a detailed step by step analysis
of each step in a procedure identifying hazards
and outlining accident prevention strategies.


Clean Up after yourself!

Balances, Centrifuges, other common

Freezers and Refrigerators

Laboratory Responsibility

Emergency Response

All Personnel should be familiar with basic emergency

At least one person trained in CPR and basic first aid

First aid kit must be readily accessible and fully stocked

All required protective devices such as fire extinguishers,
fire blankets, and eyewash stations must be well marked
and easily accessible.

Emergency telephone numbers and instructions should be
prominently displayed b y each phone

Evacuation routes should be kept well clear of boxes and

Laboratory Responsibility

Laboratory Rooms should be labeled

Hazard Diamond System (S&M p614):
chemicals according to their fire, reactivity, and general
health hazards

Scale of 0
4; 0 being non
hazardous, 4 being very

Biohazard Warning signs

Biosafety Levels (S&M p642)

Biosafety Levels

All associated with : Standard
microbiological practices, special
practices, safety equipment
(primary barriers), and
laboratory facilities (secondary


: “is suitable for work involving well
characterized agents not known to consistently
cause disease in healthy adult humans, and of
minimal potential hazard to laboratory personnel
and the envioronment.”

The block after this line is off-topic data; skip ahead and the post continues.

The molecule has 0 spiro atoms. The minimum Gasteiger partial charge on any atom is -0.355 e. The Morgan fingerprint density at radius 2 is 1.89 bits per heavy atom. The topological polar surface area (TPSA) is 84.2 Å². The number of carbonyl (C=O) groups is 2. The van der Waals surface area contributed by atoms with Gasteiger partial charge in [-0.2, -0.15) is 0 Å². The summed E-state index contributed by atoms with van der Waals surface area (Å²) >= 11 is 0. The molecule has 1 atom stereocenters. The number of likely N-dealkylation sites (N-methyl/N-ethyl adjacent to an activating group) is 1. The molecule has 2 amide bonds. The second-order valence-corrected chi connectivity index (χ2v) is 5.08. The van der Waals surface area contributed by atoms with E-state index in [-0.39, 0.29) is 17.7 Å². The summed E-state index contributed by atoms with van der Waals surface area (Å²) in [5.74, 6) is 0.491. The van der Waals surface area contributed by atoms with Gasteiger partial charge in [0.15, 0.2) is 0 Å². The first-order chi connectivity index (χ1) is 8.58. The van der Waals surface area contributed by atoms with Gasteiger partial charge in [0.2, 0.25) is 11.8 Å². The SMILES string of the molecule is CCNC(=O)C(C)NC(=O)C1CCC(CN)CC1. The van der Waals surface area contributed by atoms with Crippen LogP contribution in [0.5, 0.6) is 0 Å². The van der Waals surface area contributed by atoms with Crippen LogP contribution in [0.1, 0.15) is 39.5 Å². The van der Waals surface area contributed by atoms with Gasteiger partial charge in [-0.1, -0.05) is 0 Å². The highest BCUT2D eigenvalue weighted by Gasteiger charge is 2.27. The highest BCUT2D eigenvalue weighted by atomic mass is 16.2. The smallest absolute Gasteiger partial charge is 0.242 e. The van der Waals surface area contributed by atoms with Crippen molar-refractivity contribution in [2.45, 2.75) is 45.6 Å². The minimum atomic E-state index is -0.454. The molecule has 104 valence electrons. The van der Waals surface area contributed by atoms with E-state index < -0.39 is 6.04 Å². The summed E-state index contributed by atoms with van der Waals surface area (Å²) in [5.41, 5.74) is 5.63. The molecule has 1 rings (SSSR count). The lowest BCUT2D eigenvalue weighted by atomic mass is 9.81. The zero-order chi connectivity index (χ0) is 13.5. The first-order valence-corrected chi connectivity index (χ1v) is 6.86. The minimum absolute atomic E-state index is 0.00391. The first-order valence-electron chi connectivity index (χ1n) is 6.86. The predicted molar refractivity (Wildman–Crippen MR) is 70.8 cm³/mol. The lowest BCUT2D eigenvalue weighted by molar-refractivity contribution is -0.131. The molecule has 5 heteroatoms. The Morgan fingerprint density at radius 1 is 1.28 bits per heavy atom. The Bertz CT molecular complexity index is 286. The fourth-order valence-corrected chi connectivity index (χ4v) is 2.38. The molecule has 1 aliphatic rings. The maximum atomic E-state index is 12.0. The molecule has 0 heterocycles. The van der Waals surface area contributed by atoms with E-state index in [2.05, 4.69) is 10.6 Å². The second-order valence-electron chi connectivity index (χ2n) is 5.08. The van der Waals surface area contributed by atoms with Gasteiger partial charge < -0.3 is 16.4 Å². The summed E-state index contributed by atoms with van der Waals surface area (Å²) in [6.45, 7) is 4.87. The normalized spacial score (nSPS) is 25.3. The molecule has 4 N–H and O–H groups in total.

Biosafety Levels

: “is similar to Biosafety Level 1 and is suitable for
work involving agents of moderate potential hazard to
personnel and the environment.”

“is applicable to clinical, diagnostic, teaching,
research, or production facilities in which work is done
with indigenous or exotic agents which may cause
serious or potentially lethal disease as a result of
exposure by the inhalation route.”

Biosafety Levels

”is required for work with dangerous and exotic
agents that pose a high individual risk of aerosol
transmitted laboratory infections and life

Animal Biosafety Levels: when experimental animals are
being used.

Personnel Responsibility

Personnel Responsibility

Ultimately it is up to you the individual
laboratory worker who is responsible for
his/her safety and the safety of their
after all it is you who has the
most to lose, your health, eyesight, or life.

Personnel Safety Practices

Be sure that you are informed about the hazards that
you encounter in the laboratory.

Be aware of emergency protocols.

When in doubt about a hazardous material or